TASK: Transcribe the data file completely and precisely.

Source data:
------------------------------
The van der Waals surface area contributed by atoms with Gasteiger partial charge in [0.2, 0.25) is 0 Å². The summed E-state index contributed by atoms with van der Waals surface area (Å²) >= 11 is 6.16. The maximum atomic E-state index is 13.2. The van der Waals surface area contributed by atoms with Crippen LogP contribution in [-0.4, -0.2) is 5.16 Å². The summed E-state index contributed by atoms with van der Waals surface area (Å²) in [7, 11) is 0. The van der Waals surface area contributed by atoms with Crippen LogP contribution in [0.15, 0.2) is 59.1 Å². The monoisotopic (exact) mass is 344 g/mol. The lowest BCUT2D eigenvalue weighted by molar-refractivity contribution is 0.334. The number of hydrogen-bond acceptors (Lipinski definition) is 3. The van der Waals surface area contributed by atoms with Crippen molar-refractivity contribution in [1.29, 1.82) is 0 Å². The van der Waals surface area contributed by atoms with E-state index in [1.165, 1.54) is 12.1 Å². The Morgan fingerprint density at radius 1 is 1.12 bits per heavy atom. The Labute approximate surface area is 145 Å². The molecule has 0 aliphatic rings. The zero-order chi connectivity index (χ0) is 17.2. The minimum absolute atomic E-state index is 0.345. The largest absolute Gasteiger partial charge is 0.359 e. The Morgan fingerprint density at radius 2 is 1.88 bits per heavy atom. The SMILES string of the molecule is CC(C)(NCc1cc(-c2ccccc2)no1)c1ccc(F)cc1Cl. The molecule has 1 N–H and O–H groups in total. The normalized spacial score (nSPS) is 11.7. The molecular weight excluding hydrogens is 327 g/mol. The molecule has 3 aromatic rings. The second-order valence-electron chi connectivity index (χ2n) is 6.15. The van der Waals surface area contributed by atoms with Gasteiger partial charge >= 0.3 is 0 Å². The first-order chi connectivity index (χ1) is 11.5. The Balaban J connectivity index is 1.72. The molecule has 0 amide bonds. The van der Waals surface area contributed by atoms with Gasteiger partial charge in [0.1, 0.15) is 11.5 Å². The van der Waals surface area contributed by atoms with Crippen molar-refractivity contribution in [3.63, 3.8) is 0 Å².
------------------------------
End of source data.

The van der Waals surface area contributed by atoms with Gasteiger partial charge in [0.2, 0.25) is 0 Å². The summed E-state index contributed by atoms with van der Waals surface area (Å²) >= 11 is 6.16. The maximum atomic E-state index is 13.2. The van der Waals surface area contributed by atoms with Crippen LogP contribution in [-0.4, -0.2) is 5.16 Å². The summed E-state index contributed by atoms with van der Waals surface area (Å²) in [7, 11) is 0. The van der Waals surface area contributed by atoms with Crippen LogP contribution in [0.15, 0.2) is 59.1 Å². The monoisotopic (exact) mass is 344 g/mol. The lowest BCUT2D eigenvalue weighted by molar-refractivity contribution is 0.334. The number of hydrogen-bond acceptors (Lipinski definition) is 3. The van der Waals surface area contributed by atoms with Crippen molar-refractivity contribution in [1.29, 1.82) is 0 Å². The van der Waals surface area contributed by atoms with E-state index in [1.165, 1.54) is 12.1 Å². The Morgan fingerprint density at radius 1 is 1.12 bits per heavy atom. The Labute approximate surface area is 145 Å². The molecule has 0 aliphatic rings. The zero-order chi connectivity index (χ0) is 17.2. The minimum absolute atomic E-state index is 0.345. The largest absolute Gasteiger partial charge is 0.359 e. The Morgan fingerprint density at radius 2 is 1.88 bits per heavy atom. The SMILES string of the molecule is CC(C)(NCc1cc(-c2ccccc2)no1)c1ccc(F)cc1Cl. The molecule has 1 N–H and O–H groups in total. The normalized spacial score (nSPS) is 11.7. The molecular weight excluding hydrogens is 327 g/mol. The molecule has 3 aromatic rings. The second-order valence-electron chi connectivity index (χ2n) is 6.15. The van der Waals surface area contributed by atoms with Gasteiger partial charge >= 0.3 is 0 Å². The first-order chi connectivity index (χ1) is 11.5. The Balaban J connectivity index is 1.72. The molecule has 0 amide bonds. The van der Waals surface area contributed by atoms with Gasteiger partial charge in [0.1, 0.15) is 11.5 Å². The van der Waals surface area contributed by atoms with Crippen molar-refractivity contribution in [3.63, 3.8) is 0 Å².